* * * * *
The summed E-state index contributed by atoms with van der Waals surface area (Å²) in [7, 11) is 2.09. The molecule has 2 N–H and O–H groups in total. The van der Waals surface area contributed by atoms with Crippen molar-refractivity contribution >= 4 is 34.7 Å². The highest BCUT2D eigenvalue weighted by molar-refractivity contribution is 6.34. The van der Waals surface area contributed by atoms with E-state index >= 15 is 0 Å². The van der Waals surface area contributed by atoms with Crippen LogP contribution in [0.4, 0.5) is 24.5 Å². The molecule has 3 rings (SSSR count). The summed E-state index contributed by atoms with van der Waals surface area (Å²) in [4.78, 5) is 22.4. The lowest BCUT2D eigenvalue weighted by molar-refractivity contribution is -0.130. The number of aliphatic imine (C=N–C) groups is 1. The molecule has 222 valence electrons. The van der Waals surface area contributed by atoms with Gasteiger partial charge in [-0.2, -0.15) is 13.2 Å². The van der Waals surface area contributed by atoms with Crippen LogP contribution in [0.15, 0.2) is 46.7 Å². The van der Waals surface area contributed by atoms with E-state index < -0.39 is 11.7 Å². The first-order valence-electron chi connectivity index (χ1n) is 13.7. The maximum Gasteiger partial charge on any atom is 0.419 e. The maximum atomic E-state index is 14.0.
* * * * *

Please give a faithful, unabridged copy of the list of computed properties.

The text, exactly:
The summed E-state index contributed by atoms with van der Waals surface area (Å²) in [7, 11) is 2.09. The molecule has 2 N–H and O–H groups in total. The van der Waals surface area contributed by atoms with Crippen molar-refractivity contribution >= 4 is 34.7 Å². The highest BCUT2D eigenvalue weighted by molar-refractivity contribution is 6.34. The van der Waals surface area contributed by atoms with E-state index >= 15 is 0 Å². The van der Waals surface area contributed by atoms with Crippen LogP contribution in [0.4, 0.5) is 24.5 Å². The molecule has 3 rings (SSSR count). The summed E-state index contributed by atoms with van der Waals surface area (Å²) in [4.78, 5) is 22.4. The lowest BCUT2D eigenvalue weighted by molar-refractivity contribution is -0.130. The number of aliphatic imine (C=N–C) groups is 1. The molecule has 222 valence electrons. The van der Waals surface area contributed by atoms with Gasteiger partial charge in [-0.2, -0.15) is 13.2 Å². The van der Waals surface area contributed by atoms with Crippen LogP contribution in [0.15, 0.2) is 46.7 Å². The van der Waals surface area contributed by atoms with E-state index < -0.39 is 11.7 Å². The first-order valence-electron chi connectivity index (χ1n) is 13.7. The maximum Gasteiger partial charge on any atom is 0.419 e. The maximum atomic E-state index is 14.0.